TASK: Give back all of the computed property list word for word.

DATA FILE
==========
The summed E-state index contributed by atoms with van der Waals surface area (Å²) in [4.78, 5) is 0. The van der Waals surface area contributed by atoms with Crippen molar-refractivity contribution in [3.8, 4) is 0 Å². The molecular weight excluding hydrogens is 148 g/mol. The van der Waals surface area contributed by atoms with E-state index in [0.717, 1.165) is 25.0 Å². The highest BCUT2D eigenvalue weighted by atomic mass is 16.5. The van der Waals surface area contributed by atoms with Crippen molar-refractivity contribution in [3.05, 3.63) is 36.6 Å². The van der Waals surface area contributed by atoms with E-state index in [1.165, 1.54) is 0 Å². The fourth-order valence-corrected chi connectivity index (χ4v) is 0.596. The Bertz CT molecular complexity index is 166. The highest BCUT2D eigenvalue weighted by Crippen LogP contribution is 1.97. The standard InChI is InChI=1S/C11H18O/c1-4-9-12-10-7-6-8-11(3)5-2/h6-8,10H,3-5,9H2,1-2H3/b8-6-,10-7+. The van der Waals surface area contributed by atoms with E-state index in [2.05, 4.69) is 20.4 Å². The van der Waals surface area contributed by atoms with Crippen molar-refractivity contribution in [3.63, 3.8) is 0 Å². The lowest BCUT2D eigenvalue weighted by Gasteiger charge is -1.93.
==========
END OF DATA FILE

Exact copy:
The summed E-state index contributed by atoms with van der Waals surface area (Å²) in [4.78, 5) is 0. The van der Waals surface area contributed by atoms with Crippen molar-refractivity contribution in [3.8, 4) is 0 Å². The molecular weight excluding hydrogens is 148 g/mol. The van der Waals surface area contributed by atoms with E-state index in [0.717, 1.165) is 25.0 Å². The highest BCUT2D eigenvalue weighted by atomic mass is 16.5. The van der Waals surface area contributed by atoms with Crippen molar-refractivity contribution in [3.05, 3.63) is 36.6 Å². The van der Waals surface area contributed by atoms with E-state index in [1.165, 1.54) is 0 Å². The fourth-order valence-corrected chi connectivity index (χ4v) is 0.596. The Bertz CT molecular complexity index is 166. The highest BCUT2D eigenvalue weighted by Crippen LogP contribution is 1.97. The standard InChI is InChI=1S/C11H18O/c1-4-9-12-10-7-6-8-11(3)5-2/h6-8,10H,3-5,9H2,1-2H3/b8-6-,10-7+. The van der Waals surface area contributed by atoms with E-state index in [2.05, 4.69) is 20.4 Å². The van der Waals surface area contributed by atoms with Crippen molar-refractivity contribution in [3.63, 3.8) is 0 Å². The lowest BCUT2D eigenvalue weighted by Gasteiger charge is -1.93.